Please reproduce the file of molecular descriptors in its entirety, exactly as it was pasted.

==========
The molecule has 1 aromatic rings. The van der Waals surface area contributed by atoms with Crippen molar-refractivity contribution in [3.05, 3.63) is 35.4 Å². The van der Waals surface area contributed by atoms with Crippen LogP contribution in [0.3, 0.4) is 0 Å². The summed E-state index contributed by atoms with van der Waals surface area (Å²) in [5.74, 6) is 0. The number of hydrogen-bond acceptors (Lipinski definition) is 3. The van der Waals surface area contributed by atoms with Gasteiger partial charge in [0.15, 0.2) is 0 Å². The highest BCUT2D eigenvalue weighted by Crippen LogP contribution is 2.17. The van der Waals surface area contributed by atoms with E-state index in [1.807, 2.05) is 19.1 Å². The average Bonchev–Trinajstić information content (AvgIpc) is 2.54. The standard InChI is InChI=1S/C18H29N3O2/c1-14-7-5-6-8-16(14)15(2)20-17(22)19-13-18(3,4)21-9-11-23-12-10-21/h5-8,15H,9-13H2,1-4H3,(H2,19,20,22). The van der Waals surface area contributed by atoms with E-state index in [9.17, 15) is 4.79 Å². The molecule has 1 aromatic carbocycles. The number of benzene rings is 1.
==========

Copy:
The molecule has 1 aromatic rings. The van der Waals surface area contributed by atoms with Crippen molar-refractivity contribution in [3.05, 3.63) is 35.4 Å². The van der Waals surface area contributed by atoms with Crippen LogP contribution in [0.3, 0.4) is 0 Å². The summed E-state index contributed by atoms with van der Waals surface area (Å²) in [5.74, 6) is 0. The number of hydrogen-bond acceptors (Lipinski definition) is 3. The van der Waals surface area contributed by atoms with Gasteiger partial charge in [0.15, 0.2) is 0 Å². The highest BCUT2D eigenvalue weighted by Crippen LogP contribution is 2.17. The van der Waals surface area contributed by atoms with E-state index in [1.807, 2.05) is 19.1 Å². The average Bonchev–Trinajstić information content (AvgIpc) is 2.54. The standard InChI is InChI=1S/C18H29N3O2/c1-14-7-5-6-8-16(14)15(2)20-17(22)19-13-18(3,4)21-9-11-23-12-10-21/h5-8,15H,9-13H2,1-4H3,(H2,19,20,22). The van der Waals surface area contributed by atoms with E-state index in [9.17, 15) is 4.79 Å². The molecule has 1 aromatic carbocycles. The number of benzene rings is 1.